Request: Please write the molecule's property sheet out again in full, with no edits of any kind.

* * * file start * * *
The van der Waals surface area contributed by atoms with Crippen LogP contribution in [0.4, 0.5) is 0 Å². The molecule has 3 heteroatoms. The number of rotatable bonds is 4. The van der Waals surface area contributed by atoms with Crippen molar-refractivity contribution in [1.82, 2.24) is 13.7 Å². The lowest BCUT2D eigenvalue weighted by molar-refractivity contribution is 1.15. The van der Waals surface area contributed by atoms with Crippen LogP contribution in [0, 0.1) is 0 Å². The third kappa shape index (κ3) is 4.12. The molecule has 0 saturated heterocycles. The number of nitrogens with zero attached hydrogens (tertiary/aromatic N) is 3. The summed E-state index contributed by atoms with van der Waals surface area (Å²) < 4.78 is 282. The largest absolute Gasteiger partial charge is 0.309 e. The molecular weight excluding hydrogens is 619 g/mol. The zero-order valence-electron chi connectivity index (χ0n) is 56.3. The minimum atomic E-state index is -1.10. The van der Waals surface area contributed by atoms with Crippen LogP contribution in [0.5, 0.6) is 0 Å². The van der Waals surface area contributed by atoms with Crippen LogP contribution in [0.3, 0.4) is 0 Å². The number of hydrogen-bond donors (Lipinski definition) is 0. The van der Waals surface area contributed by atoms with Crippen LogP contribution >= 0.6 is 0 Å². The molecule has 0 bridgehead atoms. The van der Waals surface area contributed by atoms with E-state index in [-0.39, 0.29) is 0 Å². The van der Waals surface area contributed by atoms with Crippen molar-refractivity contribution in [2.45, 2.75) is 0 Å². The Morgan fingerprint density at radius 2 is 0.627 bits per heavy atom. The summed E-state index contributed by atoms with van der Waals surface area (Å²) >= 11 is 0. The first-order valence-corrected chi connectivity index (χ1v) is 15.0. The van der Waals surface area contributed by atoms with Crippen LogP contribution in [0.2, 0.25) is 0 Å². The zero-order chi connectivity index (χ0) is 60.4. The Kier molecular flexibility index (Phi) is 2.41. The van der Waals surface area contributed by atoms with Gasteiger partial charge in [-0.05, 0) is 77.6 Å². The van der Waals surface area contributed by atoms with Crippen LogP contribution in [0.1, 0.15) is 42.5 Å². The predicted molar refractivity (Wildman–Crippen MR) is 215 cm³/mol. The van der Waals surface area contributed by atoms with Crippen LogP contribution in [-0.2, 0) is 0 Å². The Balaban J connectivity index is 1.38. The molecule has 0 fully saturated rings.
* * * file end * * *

The van der Waals surface area contributed by atoms with Crippen LogP contribution in [0.4, 0.5) is 0 Å². The molecule has 3 heteroatoms. The number of rotatable bonds is 4. The van der Waals surface area contributed by atoms with Crippen molar-refractivity contribution in [1.82, 2.24) is 13.7 Å². The lowest BCUT2D eigenvalue weighted by molar-refractivity contribution is 1.15. The van der Waals surface area contributed by atoms with Crippen LogP contribution in [0, 0.1) is 0 Å². The third kappa shape index (κ3) is 4.12. The molecule has 0 saturated heterocycles. The number of nitrogens with zero attached hydrogens (tertiary/aromatic N) is 3. The summed E-state index contributed by atoms with van der Waals surface area (Å²) < 4.78 is 282. The largest absolute Gasteiger partial charge is 0.309 e. The molecular weight excluding hydrogens is 619 g/mol. The zero-order valence-electron chi connectivity index (χ0n) is 56.3. The minimum atomic E-state index is -1.10. The van der Waals surface area contributed by atoms with Crippen LogP contribution in [0.5, 0.6) is 0 Å². The van der Waals surface area contributed by atoms with Crippen LogP contribution in [0.3, 0.4) is 0 Å². The number of hydrogen-bond donors (Lipinski definition) is 0. The van der Waals surface area contributed by atoms with Crippen LogP contribution >= 0.6 is 0 Å². The molecule has 0 bridgehead atoms. The van der Waals surface area contributed by atoms with E-state index in [-0.39, 0.29) is 0 Å². The van der Waals surface area contributed by atoms with Crippen molar-refractivity contribution in [2.45, 2.75) is 0 Å². The Morgan fingerprint density at radius 2 is 0.627 bits per heavy atom. The summed E-state index contributed by atoms with van der Waals surface area (Å²) >= 11 is 0. The first-order valence-corrected chi connectivity index (χ1v) is 15.0. The van der Waals surface area contributed by atoms with Crippen LogP contribution in [0.2, 0.25) is 0 Å². The zero-order chi connectivity index (χ0) is 60.4. The Kier molecular flexibility index (Phi) is 2.41. The van der Waals surface area contributed by atoms with Gasteiger partial charge in [-0.05, 0) is 77.6 Å². The van der Waals surface area contributed by atoms with Crippen LogP contribution in [0.1, 0.15) is 42.5 Å². The predicted molar refractivity (Wildman–Crippen MR) is 215 cm³/mol. The van der Waals surface area contributed by atoms with Crippen LogP contribution in [-0.2, 0) is 0 Å². The Balaban J connectivity index is 1.38. The molecule has 0 fully saturated rings.